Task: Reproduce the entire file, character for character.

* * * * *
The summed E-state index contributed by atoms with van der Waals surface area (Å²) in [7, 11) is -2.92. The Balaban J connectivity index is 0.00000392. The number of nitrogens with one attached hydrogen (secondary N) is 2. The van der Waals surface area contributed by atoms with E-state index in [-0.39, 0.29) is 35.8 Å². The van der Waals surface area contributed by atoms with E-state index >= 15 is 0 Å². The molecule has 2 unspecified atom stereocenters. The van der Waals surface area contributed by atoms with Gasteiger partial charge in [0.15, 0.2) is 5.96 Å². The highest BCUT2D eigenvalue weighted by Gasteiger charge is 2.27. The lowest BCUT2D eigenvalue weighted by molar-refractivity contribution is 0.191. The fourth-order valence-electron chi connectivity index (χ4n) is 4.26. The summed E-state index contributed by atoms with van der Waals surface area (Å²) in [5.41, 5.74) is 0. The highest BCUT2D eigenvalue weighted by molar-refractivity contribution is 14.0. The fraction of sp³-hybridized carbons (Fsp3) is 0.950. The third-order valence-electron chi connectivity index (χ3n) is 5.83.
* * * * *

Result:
The summed E-state index contributed by atoms with van der Waals surface area (Å²) in [7, 11) is -2.92. The Balaban J connectivity index is 0.00000392. The number of nitrogens with one attached hydrogen (secondary N) is 2. The van der Waals surface area contributed by atoms with E-state index in [-0.39, 0.29) is 35.8 Å². The van der Waals surface area contributed by atoms with E-state index >= 15 is 0 Å². The molecule has 2 unspecified atom stereocenters. The van der Waals surface area contributed by atoms with Gasteiger partial charge in [0.15, 0.2) is 5.96 Å². The highest BCUT2D eigenvalue weighted by Gasteiger charge is 2.27. The lowest BCUT2D eigenvalue weighted by molar-refractivity contribution is 0.191. The fourth-order valence-electron chi connectivity index (χ4n) is 4.26. The summed E-state index contributed by atoms with van der Waals surface area (Å²) in [5.41, 5.74) is 0. The highest BCUT2D eigenvalue weighted by molar-refractivity contribution is 14.0. The fraction of sp³-hybridized carbons (Fsp3) is 0.950. The third-order valence-electron chi connectivity index (χ3n) is 5.83.